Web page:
Semi-Secret Ballot could be good for impeachment votes
Most votes in legislatures are done by open ballot, often by calling of the rolls. Everybody's vote is very public. Since legislators work for us, it is important we know how they vote.
At the same time, secret ballots have a lot of virtues. People can vote their true intention, without fear of reprisals for their vote. Legislators are supposed to fear reprisal from their own voters, but not from other entities such as other legislators, political parties, donors etc. Many a time it's been the case that there was a result that was actually supported by the majority (sometimes a big majority) if you poll them in private, but which most are afraid to support in public.
To deal with that, in 2006 I proposed the use of cryptographic techniques to test secretly popular ideas which has many applications in legislatures and beyond. It's possible to create a mathematically secure system where people cast votes, but the votes can only be decrypted after a majority of the voters have voted "aye." Thus you could have a vote on legalizing marijuana (which most support in secret) and once a majority were in favour, it would be revealed and simultaneously become law, with no shame in having voted for it since now you're in the majority. People are afraid to be in the minority but they could fear it less.
A non-cryptographic way
Here's a way to do this without crypto. Pass out paper ballots, which come as a pair of nested envelopes. The inner envelope is actually pre-sealed with the elector's name inside. On the outside is the ballot, such as a boxes to check for yes/no. The elector takes their envelope and writes their choice on the outside, then puts it inside a plain outside envelope -- or alternately it just folds in half to hide the vote and it is placed in a ballot box.
For counting, the ballot box is opened in front of everybody. The outer inner envelope is extracted and the choices on it are tallied. If "yes" wins the day, the inner envelopes are opened, and the names of who voted yes or no are revealed.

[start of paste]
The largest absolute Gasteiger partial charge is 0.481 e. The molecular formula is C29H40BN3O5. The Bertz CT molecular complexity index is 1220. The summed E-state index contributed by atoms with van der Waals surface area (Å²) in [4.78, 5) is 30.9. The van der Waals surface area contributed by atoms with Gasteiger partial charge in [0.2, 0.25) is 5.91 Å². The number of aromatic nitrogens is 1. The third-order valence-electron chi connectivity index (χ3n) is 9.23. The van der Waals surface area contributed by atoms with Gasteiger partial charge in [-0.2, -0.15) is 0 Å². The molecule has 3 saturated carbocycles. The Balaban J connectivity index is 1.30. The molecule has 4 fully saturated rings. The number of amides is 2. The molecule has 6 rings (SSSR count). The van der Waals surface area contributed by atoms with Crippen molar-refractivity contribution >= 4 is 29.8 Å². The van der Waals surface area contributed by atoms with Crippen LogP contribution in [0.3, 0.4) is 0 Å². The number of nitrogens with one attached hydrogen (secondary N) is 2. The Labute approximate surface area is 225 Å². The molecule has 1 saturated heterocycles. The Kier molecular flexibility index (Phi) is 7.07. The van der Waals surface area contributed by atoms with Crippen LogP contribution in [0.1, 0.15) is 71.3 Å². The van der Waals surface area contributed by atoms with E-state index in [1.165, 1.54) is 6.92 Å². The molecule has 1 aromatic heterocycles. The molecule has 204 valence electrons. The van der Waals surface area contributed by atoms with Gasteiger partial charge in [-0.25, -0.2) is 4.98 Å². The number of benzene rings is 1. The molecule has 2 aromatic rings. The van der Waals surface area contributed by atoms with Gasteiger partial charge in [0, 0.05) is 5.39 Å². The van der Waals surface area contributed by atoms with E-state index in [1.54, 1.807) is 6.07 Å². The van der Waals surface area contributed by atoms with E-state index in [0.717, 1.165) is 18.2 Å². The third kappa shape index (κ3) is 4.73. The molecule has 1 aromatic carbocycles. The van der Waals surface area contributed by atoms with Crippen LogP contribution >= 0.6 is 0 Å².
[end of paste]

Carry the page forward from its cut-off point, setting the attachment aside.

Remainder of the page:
If "no" is the winner, however, the envelopes are destroyed in front of everybody. Burned or put in a secure shredder or similar. The names are erased.
This might be a good voting system for impeachment. Senators are very afraid, not just of voters, but of Trump and others in their party, of donors, of Fox News and other entities. They don't want to be part of a small group rebelling against Trump and his faction. That could lead to doom. But if they know that the rebellion will win, that a majority of them have joined it, more might sign on.
This could even be done in caucus. They could hold such a vote in caucus with whatever threshold they want. In particular, not just 17 GOP, but 26 of them, a majority. They could decide "If 26 of us vote to convict, then expect, but can't force all to convict. If 26 don't vote that way, then we expect, but can't force all to acquit." Or they could use 17 as the magic number, depending on what McConnell wants -- the logic being that "if we're going to do this, we might as well go all-in."
The counter to this is that Democrats want to force the Republicans to be public with their choice, hoping that those who support Trump will pay a price for it later. That's worthwhile -- but for now most are more afraid of Trump than they are of being punished for supporting him, and the insurrection, in the future.